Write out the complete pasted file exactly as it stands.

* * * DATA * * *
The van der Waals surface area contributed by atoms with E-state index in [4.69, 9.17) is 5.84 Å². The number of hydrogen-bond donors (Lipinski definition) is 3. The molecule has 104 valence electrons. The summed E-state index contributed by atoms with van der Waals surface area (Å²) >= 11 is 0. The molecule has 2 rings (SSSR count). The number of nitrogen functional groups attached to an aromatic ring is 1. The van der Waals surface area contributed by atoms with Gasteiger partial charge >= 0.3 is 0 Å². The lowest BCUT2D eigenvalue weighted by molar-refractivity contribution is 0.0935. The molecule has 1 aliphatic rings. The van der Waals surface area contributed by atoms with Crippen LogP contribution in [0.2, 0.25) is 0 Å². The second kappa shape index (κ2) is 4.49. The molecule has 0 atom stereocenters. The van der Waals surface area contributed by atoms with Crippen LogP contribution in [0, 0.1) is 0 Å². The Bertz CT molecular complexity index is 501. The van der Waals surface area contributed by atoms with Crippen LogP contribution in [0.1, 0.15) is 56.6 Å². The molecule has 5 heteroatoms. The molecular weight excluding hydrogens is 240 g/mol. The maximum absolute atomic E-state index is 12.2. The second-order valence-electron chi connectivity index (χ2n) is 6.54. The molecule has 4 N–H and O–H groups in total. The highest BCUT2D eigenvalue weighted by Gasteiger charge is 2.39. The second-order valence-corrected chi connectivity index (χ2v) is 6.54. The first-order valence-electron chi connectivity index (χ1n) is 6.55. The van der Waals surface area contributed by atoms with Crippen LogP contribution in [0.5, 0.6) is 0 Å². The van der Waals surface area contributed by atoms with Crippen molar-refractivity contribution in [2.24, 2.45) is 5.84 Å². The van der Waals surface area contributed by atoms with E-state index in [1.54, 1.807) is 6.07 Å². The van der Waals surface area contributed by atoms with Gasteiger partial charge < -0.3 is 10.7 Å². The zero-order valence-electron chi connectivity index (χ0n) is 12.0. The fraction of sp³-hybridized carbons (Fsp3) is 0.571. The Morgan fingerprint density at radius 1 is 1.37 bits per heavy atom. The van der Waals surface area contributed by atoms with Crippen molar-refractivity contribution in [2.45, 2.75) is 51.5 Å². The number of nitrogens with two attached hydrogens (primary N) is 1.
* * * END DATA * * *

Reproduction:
The van der Waals surface area contributed by atoms with E-state index in [4.69, 9.17) is 5.84 Å². The number of hydrogen-bond donors (Lipinski definition) is 3. The molecule has 104 valence electrons. The summed E-state index contributed by atoms with van der Waals surface area (Å²) >= 11 is 0. The molecule has 2 rings (SSSR count). The number of nitrogen functional groups attached to an aromatic ring is 1. The van der Waals surface area contributed by atoms with Gasteiger partial charge >= 0.3 is 0 Å². The lowest BCUT2D eigenvalue weighted by molar-refractivity contribution is 0.0935. The molecule has 1 aliphatic rings. The van der Waals surface area contributed by atoms with Crippen LogP contribution in [0.2, 0.25) is 0 Å². The second kappa shape index (κ2) is 4.49. The molecule has 0 atom stereocenters. The van der Waals surface area contributed by atoms with Crippen LogP contribution in [0, 0.1) is 0 Å². The Bertz CT molecular complexity index is 501. The van der Waals surface area contributed by atoms with Crippen LogP contribution in [0.1, 0.15) is 56.6 Å². The molecule has 5 heteroatoms. The molecular weight excluding hydrogens is 240 g/mol. The maximum absolute atomic E-state index is 12.2. The second-order valence-electron chi connectivity index (χ2n) is 6.54. The molecule has 4 N–H and O–H groups in total. The highest BCUT2D eigenvalue weighted by Gasteiger charge is 2.39. The second-order valence-corrected chi connectivity index (χ2v) is 6.54. The first-order valence-electron chi connectivity index (χ1n) is 6.55. The van der Waals surface area contributed by atoms with Crippen LogP contribution in [0.5, 0.6) is 0 Å². The van der Waals surface area contributed by atoms with Crippen molar-refractivity contribution in [2.24, 2.45) is 5.84 Å². The van der Waals surface area contributed by atoms with E-state index in [1.54, 1.807) is 6.07 Å². The van der Waals surface area contributed by atoms with Gasteiger partial charge < -0.3 is 10.7 Å². The zero-order valence-electron chi connectivity index (χ0n) is 12.0. The fraction of sp³-hybridized carbons (Fsp3) is 0.571. The Morgan fingerprint density at radius 1 is 1.37 bits per heavy atom. The van der Waals surface area contributed by atoms with Crippen molar-refractivity contribution in [2.45, 2.75) is 51.5 Å². The number of nitrogens with two attached hydrogens (primary N) is 1.